Museum attempts oral history of little-remembered GJ teachers strike

Even after 39 years, the indignation rings out when the participants discuss the School District 51 strike of 1973.

The problem is about the only people who are aware of the history are the teachers and others who lived it.

That fact struck home recently when Phil Born, assistant curator of anthropology at the Museum of Western Colorado, was talking with a group about some cartoons in the collection when he recognized one as referring to the teachers strike.

“What strike?” was the unanimous response, Born said.

That’s when Born decided to put together an oral history of the strike.

Several of the people who played roles in the strike gathered last week to plan out how best to collect the most significant and illuminating recollections.

Participants in the project will describe their experiences in separate taping sessions in July and August.

Some of the recollections, however, flooded back immediately.

Joann Resin, then Joann Yount, recalled dodging law enforcement trying to serve her with an injunction barring leaders from acting in concert during the strike.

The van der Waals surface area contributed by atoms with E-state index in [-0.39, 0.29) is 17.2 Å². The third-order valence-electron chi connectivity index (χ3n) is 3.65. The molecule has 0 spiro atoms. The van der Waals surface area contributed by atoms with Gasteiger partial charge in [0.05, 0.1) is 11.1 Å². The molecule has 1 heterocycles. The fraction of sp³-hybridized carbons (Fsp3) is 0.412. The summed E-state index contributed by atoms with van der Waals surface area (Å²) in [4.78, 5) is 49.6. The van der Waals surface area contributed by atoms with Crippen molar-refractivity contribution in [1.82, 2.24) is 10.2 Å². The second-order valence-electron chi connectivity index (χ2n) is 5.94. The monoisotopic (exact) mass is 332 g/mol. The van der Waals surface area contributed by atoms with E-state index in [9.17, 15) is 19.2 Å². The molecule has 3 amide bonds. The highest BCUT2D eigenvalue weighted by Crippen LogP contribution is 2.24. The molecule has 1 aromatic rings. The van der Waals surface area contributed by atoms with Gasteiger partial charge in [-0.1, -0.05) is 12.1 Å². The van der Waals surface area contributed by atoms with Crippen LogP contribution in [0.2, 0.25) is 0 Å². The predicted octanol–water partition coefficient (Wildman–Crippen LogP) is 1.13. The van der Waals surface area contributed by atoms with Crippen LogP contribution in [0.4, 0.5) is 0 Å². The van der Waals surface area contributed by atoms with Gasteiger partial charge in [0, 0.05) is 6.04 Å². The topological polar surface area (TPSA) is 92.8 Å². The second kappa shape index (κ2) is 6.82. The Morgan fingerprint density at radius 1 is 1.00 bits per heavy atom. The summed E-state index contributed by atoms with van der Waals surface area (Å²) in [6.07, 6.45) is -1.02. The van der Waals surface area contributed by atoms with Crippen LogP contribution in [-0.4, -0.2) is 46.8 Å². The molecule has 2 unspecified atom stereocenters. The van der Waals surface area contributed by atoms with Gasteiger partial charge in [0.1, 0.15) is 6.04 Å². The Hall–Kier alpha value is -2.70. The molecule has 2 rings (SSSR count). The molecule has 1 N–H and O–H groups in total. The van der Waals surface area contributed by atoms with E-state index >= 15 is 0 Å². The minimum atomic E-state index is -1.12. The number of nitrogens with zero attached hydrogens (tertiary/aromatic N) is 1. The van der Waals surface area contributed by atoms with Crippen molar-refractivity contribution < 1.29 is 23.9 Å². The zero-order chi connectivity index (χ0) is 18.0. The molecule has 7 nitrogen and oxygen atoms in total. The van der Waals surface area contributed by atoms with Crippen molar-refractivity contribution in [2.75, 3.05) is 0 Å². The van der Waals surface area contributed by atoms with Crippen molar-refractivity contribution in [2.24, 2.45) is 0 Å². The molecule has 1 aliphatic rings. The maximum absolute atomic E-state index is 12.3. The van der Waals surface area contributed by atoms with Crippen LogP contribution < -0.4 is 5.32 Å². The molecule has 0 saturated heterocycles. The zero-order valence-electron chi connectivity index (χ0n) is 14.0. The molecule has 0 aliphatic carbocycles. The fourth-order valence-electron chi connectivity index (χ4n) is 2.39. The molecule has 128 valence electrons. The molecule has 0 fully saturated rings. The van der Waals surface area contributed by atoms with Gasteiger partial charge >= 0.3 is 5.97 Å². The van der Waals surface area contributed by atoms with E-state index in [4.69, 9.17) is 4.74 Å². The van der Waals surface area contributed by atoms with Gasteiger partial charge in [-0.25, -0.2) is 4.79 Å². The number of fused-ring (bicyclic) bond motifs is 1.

Resin was at the home of another teacher, Bob Lubinski, when he was served. She was exhausted and sound asleep just a few feet away, but outside the view of the server, Sheriff L.R. Dick Williams.

“What was funny was that I was just a little kindergarten teacher” who took over as head of the Mesa Valley Education Association, knowing a strike was in the offing, Resin said.

Teachers voted 527–109 on Oct. 15, 1973, to go on strike, angry that the board had denied them a pay increase, even though the district was 14th from the bottom in the state for teacher pay.

The strike ended Oct. 29 when the district agreed to spend $1.5 million more on teacher salaries.

Administrators kept a 14 percent salary increase, though, Resin recalled. Gone were programs that teachers said they wanted kept and were willing to sacrifice to keep, Resin said.

The strike closed schools for nine days, eight of which never were restored, Resin said.

That the strike succeeded in Mesa County was stunning, Lubinski said.

“It was an incredible event for the area,” he said. “For Grand Junction it was an amazing event.”


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